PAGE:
A mere glimpse at the Cuban history of the 1940‘s and 1950‘s reveals that the nature of the relationship between Fulgencio Batista and Fidel Castro was far from normal. There’s evidence that can prove it.
The two families became acquainted when Raúl and Fidel were children. The Castro family lived in the town of Birán, not far from Banes, where the Batista family lived.
The Avance newspaper published a photo of a two- or three-year old Raúl Castro in the arms of Fulgencio Batista and the rumour has it that Batista even became the godfather in his baptism. Wouldn’t the current General have denied it if it wasn’t true?
Not even his brother Fidel did deny any content spread by many media before his death, for example, the information that Batista was the godfather at his wedding when he married Mirtha Díaz Balart, who was, by the way, daughter of one of Batista’s very close friends. As if this wasn’t enough, it seems that the newlyweds received a generous gift from Batista for their honeymoon in the United States: a thousand dollars, which was far from a modest amount at that time.
What we learn from the history is really disturbing: it was Fidel himself (not any other of the many lawyers who swarmed out in Havana) who made a plea before the courts to bring Batista to justice. He accused him of having suspended the much admired and progressive Constitution of 1940 in the coup d’état staged on March 10, 1952.
Not long ago, journalist Pedro A. García recounted the course of events after that historic day in an article published in the Granma newspaper, pointing out that there had been proliferation of criminality in Cuba and offering a list of the most significant victims murdered by the Police. One can only wonder why would Batista never want to get rid of Fidel Castro, to have him disappear from the map, despite having all the possibilities to do that.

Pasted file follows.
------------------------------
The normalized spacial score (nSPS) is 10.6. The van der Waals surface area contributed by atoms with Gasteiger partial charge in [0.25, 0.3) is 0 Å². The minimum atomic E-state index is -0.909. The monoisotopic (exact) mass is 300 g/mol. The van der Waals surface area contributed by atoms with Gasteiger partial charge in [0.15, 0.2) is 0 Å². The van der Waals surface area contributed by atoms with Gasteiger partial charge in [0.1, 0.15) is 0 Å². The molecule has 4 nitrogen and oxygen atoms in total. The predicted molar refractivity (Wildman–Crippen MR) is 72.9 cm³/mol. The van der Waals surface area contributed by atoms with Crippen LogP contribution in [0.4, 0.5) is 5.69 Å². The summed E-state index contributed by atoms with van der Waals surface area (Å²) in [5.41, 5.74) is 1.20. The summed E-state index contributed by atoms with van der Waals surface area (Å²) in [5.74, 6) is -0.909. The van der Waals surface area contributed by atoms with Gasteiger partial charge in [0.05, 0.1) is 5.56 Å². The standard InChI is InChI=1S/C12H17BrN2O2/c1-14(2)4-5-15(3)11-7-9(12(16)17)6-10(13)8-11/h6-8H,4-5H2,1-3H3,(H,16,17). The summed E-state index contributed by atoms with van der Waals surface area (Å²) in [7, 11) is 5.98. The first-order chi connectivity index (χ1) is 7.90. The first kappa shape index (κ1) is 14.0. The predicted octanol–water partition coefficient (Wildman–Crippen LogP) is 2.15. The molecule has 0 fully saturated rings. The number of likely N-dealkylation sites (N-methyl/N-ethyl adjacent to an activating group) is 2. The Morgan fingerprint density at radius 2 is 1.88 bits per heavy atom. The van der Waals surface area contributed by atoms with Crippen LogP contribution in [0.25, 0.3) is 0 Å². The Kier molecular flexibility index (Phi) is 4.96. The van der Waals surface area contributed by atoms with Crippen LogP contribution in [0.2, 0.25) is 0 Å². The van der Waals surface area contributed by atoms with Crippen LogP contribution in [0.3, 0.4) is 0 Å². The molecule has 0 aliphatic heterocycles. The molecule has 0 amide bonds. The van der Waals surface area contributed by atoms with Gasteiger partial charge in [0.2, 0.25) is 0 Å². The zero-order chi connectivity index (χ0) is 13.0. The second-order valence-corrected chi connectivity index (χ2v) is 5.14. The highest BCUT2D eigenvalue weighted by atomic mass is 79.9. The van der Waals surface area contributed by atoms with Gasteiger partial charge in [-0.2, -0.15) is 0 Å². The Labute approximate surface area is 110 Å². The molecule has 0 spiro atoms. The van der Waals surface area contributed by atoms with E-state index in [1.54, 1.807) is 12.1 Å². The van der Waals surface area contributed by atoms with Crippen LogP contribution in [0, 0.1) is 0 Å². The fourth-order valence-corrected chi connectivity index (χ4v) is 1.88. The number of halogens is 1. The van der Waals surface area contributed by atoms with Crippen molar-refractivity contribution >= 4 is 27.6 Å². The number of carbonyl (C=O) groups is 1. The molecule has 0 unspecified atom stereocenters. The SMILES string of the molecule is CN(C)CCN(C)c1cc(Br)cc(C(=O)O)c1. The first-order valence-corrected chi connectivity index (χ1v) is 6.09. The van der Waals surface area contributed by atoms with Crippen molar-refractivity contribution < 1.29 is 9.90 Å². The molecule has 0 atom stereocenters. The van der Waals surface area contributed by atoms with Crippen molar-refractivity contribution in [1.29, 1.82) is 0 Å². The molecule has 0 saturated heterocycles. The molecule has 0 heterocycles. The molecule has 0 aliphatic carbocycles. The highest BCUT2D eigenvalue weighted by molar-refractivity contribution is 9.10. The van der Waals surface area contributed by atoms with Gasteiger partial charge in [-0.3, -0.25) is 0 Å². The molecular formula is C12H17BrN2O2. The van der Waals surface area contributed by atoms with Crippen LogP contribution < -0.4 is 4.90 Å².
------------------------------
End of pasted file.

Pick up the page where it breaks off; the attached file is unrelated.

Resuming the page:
Yet, these are not the only facts spread and circulating among the people that Cuban official historians surely couldn’t (or shouldn’t) overlook – facts showing that the nature of the relationship between the brothers Castro and Fulgencio Batista was stronger than we have ever imagined.
How can you explain the fact that Batista sent Fidel to a prison that offered great privileges to inmates, to which Fidel himself confessed in his letters? He even gave orders to his officers to make sure “that no harm is done to that boy”.
How can you explain the fact that Fidel served only a few months before being granted amnesty by Batista, which allowed him to escape from Cuba through the National Airport, hidden among other civilians?
Batista’s argument justifying his renouncement of power was that he didn’t want to shed more Cuban blood. His army consisted of more than 700 thousand well-armed men, a number that could never be beaten by a handful of Fidel’s guerrillas that Fidel had. The numbers say he could have won very easily.
Isn’t it clear, then, that Fulgencio Batista’s departure into exile (or his escape, whichever you prefer to call it) was a means of turning over the power to the son of his friend and godfather, Ángel Castro?
May mysteries of the human soul be uncovered one day!
One more thing: Fidel shot thousands of soldiers faithful to Batista; hundreds of them were held behind bars for decades. Isn’t it surprising that Batista had never attempted to take revenge on Fidel? Or vice-versa, why would the new dictator, with so much power in his hands, have never tried to kill Batista during his long stay in the Spanish resort of Marbella, or any time later, when he moved to Florida?
Without further ado, I think that the relationship between Batista and Castro deserves a thorough psychological and historical analysis.